Monolith vs Microservices: Where to start

There is a debate going around how to do the initial design of a new system in the context of Microservices. Should you start with a Monolithic approach initially and move to a Microservices later or use Microservices from the beginning?


Martin Fowler recently wrote article called ‘Monolith First’ that talks about how to get started on a new Microservice project. Stefan Tilkov wrote a response Don’t start with a monolith arguing the reverse. As you would expect from the authors involved, both articles are well thought out and full of great information.

Mr. Fowler posits that breaking things into services is error prone. You can’t know ahead of time what the correct break out is so you should postpone that as late as possible. His implication is the main benifit of Microservices are their ability to scale. Mr. Tilkov hits on the point that the best time to architect a system is when you are starting out. Both authors, seem to miss the miss the point that these two options are not mutually exclusive.

The Modeling failure

These Engineers are thinking about Microservices as a unit of distribution rather then a unit of decomposition. Instead of thinking about Microservices as a way to structure their programs they should think of them as a modeling construct for those programs. Conflating Microservices-as-modeling-construct with Microservices-as-unit-of-distribution is like conflating CORBA with an Object System itself. It only makes sense in a very narrow context.

I have the good fortune of having spent a significant part of my career writing systems in Erlang. Erlang is a distributed, fault tolerant language that uses processes as the fundamental unit of decomposition in the same way that Objects are the fundamental unit of decomposition in languages like Java and C++. The difference is that processes are Microservices. They are completely independent and have an explicit API and life cycle. In fact, I have been describing programming in Erlang, as modeling using very fine grained SOA, for almost fifteen years. I wish I had coined the term ‘Microservices’ instead, but the idea is the same. In Erlang There is no other approach to modeling. So you build your systems based on these tiny communicating services. It allows you to build your system as a group of small services that provide and receive work from one another. Erlang has another feature that makes all this possible. That feature is Location Transparency. Location Transparency means that I don’t have to worry about where a service is to be able to communicate with it. I only need some name, a unique identifier. I can use the system facilities to communicate with the service identified by than name and have some high expectation that the service will receive it.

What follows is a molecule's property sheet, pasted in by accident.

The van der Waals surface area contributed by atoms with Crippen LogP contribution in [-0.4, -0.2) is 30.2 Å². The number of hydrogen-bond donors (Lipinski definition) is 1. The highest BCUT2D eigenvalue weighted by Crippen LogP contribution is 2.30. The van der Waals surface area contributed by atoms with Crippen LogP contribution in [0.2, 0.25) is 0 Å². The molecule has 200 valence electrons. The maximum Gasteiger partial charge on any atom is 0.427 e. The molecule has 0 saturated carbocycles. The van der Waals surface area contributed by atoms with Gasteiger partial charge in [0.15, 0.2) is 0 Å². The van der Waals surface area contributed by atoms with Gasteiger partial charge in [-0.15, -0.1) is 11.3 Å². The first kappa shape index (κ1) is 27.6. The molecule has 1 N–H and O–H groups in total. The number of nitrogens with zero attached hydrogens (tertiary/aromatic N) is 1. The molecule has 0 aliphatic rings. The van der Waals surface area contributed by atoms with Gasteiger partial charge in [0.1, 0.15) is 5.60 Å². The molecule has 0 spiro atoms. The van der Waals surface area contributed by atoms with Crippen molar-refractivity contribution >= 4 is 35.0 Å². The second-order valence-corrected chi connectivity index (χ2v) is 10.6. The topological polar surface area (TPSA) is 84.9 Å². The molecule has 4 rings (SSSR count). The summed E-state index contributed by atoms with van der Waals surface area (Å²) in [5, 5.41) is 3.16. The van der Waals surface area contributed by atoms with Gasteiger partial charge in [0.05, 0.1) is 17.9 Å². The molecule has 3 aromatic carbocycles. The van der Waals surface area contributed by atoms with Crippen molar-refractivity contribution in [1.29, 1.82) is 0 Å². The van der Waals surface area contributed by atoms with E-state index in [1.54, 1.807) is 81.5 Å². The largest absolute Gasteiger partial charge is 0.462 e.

With those two features Erlang has given me enough flexibility so that I can get all the benefits of composing my system in Micorservices and all the benefits of having the system be monolithic when it makes sense for it to be monolithic. Essentially, I don’t have to worry about distribution during design and implementation at all. Erlang allows me to develop, test and do the initial deployments on a single node then, as the scale increases add new hardware to the system. This allows me to push out taking the additional conceptual load of distribution to as late a point as possible.

Doing It Right in Other Languages

This isn’t really a Microservice vs Monolith debate. Its a reaction to the lack of certain fundamental properties in existing Microservice platforms for other languages. One of the most important properties is Location Transparency. Often DNS or other location metadata is hard coded into the system, forcing the implementer to make decisions at compile time that constraint what is deployed at run time. Locational Transparency allows you to design your system using Microservices as a modeling construct without worrying about those services will be deployed.